Romans 16:25-27.

N. Anderson.

The Roman epistle commences with that which is "of God"; it concludes with an ascription of praise — "to God . . . be glory." God has revealed His righteousness in grace, through Jesus Christ, and such is the value of redemption that glory is secured to God, through Christ for ever. Romans 11:36 declares, "for of Him, and through Him, and to Him, are all things; to whom be glory for ever. Amen."

The verses heading this short paper give us to know that there is power with God to establish us. We have need of this establishing which gives to us a sense of certainty. So God would have us established in regard to what the apostle Paul calls:

"My gospel"

"The preaching of Jesus Christ"

"The revelation of the mystery."

The epistle to the Romans gives us the teaching of Paul's gospel. In it there is: —

Romans 1 — the revelation of the righteousness of God against the dark background of the ruin of man.

Romans 3 and 4 — Justification on the principle of faith.

Romans 5 — Brings out the blessedness of peace with God; reconciliation; justification of life and the truth of the believer's blessings as transferred from the headship of fallen Adam and being now under the Headship of Christ.

Romans 6 — Deliverance from the power of sin and standing in grace.

Romans 7 — Deliverance from the bondage and condemnation of the law and attachment to the risen Christ.

Romans 8 — Deliverance from condemnation; freedom from the law of sin and death in the power of the Spirit of life in Christ Jesus.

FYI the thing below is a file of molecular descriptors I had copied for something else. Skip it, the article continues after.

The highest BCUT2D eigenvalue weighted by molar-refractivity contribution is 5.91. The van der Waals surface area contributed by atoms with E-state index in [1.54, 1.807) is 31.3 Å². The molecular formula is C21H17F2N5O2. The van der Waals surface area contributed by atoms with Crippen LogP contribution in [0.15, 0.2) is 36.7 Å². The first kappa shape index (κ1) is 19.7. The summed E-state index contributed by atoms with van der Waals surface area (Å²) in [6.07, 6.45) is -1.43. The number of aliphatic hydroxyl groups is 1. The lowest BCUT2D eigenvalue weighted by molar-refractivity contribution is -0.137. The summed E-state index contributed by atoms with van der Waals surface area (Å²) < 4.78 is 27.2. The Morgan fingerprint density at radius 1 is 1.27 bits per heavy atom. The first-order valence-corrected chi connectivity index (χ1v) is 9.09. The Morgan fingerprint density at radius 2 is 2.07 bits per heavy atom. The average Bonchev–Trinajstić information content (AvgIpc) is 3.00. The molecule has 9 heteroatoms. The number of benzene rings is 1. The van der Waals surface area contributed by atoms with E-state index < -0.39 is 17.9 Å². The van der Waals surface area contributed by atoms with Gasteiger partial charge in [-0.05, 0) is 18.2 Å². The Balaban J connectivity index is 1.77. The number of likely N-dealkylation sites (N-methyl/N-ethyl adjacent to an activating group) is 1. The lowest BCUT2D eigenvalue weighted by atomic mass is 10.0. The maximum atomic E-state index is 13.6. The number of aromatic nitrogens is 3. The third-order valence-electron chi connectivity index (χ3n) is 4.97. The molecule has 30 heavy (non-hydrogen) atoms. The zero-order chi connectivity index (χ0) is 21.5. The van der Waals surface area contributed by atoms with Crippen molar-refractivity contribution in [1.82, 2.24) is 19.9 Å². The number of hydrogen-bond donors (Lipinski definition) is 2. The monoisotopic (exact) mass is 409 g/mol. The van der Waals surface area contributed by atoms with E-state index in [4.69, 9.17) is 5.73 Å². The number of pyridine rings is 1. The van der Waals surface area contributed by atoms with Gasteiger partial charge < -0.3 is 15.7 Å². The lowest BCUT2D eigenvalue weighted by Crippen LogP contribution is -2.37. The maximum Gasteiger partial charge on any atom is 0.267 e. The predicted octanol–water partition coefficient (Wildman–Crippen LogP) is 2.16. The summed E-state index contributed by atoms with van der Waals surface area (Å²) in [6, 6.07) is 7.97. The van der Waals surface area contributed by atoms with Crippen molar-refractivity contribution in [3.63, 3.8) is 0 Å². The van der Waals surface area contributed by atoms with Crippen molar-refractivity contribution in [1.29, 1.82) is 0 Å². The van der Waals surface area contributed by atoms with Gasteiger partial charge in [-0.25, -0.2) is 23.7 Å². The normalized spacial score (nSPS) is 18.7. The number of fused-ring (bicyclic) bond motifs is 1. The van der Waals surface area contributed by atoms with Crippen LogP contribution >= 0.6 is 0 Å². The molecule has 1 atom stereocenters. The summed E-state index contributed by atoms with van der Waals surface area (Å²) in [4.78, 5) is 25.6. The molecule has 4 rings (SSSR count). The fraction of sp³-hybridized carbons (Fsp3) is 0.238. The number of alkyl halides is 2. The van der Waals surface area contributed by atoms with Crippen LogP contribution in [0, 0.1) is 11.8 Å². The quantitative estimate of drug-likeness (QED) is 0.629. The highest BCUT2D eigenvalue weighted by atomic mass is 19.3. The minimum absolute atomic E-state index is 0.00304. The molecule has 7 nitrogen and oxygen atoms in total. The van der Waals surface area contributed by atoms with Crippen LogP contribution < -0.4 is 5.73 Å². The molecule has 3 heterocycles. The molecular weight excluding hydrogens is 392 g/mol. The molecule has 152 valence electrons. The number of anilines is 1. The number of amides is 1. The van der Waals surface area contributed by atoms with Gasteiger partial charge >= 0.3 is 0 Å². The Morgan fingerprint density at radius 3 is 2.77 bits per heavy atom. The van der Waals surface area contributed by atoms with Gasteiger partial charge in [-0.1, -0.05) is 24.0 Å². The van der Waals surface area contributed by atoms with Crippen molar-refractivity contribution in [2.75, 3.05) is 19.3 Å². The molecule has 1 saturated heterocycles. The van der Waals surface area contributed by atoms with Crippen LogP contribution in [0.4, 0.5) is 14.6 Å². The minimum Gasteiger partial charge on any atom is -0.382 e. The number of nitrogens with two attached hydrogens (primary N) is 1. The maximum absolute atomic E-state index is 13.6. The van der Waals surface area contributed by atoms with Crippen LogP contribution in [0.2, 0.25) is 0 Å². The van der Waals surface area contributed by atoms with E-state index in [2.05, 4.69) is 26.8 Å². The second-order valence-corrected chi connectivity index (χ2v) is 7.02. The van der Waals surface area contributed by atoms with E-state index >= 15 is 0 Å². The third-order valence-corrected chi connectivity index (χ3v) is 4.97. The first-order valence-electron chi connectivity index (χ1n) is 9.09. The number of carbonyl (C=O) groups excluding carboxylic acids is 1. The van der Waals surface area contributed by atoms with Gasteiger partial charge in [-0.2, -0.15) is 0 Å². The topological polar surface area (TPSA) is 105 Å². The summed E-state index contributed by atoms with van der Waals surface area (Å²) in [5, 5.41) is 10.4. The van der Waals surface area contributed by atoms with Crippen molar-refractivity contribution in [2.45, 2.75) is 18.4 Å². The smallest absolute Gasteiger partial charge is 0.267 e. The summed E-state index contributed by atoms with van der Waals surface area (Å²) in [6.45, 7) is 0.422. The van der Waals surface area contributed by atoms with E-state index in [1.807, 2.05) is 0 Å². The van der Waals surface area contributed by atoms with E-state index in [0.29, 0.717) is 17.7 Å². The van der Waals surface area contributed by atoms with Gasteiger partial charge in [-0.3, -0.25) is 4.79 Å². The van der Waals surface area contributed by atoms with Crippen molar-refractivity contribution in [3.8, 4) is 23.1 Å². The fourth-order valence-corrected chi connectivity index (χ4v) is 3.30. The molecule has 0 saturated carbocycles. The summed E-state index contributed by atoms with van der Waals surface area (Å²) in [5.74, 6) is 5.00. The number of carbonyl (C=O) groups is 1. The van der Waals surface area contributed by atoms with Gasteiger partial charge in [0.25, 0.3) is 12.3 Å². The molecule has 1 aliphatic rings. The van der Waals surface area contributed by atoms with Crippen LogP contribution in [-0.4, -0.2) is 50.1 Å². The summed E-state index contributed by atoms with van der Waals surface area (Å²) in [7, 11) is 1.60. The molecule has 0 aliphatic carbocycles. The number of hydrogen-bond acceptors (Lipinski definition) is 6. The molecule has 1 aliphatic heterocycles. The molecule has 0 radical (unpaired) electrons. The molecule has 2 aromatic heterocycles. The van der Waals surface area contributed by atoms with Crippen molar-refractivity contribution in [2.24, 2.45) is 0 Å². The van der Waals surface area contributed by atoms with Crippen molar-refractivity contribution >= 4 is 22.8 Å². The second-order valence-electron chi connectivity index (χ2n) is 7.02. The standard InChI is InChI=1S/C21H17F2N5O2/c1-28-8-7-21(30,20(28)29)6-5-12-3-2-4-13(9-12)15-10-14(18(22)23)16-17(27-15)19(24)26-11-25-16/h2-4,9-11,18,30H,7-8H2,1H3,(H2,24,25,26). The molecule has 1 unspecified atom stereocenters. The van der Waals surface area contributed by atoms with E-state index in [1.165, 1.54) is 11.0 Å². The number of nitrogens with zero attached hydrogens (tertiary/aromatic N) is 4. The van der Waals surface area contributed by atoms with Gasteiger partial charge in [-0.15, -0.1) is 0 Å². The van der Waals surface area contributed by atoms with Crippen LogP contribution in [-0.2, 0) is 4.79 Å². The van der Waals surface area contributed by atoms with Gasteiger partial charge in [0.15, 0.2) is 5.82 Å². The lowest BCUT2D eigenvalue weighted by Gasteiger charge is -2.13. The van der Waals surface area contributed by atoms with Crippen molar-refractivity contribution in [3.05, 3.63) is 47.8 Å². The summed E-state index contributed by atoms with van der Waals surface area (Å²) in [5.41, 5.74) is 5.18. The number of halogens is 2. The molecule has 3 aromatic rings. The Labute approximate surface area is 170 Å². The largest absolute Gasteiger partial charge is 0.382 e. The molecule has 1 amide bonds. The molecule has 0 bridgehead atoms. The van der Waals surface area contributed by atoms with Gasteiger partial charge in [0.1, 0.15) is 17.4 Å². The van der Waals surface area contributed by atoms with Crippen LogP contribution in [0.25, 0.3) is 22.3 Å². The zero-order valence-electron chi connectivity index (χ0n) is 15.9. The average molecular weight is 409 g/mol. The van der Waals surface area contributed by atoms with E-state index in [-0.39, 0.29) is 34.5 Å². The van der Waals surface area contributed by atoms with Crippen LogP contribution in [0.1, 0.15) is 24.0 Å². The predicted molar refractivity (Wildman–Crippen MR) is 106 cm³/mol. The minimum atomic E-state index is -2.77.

Sins have been so answered for in the death of Jesus that God is righteous in justifying the believer. Our guilt has been satisfactorily dealt with. We are brought from the distance and condition of enmity into the nearness and complacency of reconciliation. Hence — though having been made fully aware that we had sinned and come short of the glory of God — we joy in God in addition to rejoicing in hope of the glory of God.

From Romans 5:12 we are taught that not only our guilt — our sins — but the state of sin in us which produced the sins has been dealt with, sacrificially in the death of Christ. We have been transferred from our old standing "in Adam;" we are now "in Christ" — and there there is no condemnation, for there is nothing to condemn. We are freed from the state of being "in the flesh" — we are now "in the Spirit." We are waiting in hope for redemption by power, for then our bodies will be delivered from all that belongs to this groaning creation. We shall be conformed to the image of God's Son.

God would have the truth of these blessed things built into our souls and He is, the apostle says, "of power to establish you according to my Gospel."

The second blessed feature of this establishing power is, "the preaching of Jesus Christ." Preached in relation to the gospel He is the Mercy Seat. For God to meet with men is blessed indeed. The mercy seat speaks of the throne of God (see Psalm 99:1). Every claim of God must be met to His glory. His rights must be maintained if He is to meet men in blessing. So Christ is set forth a propitiation, read, "a mercy seat through faith in His blood" (Romans 3:25). The only way to God in righteousness is through faith in that blessed Saviour. God "is just, and the justifier of him that believeth in Jesus."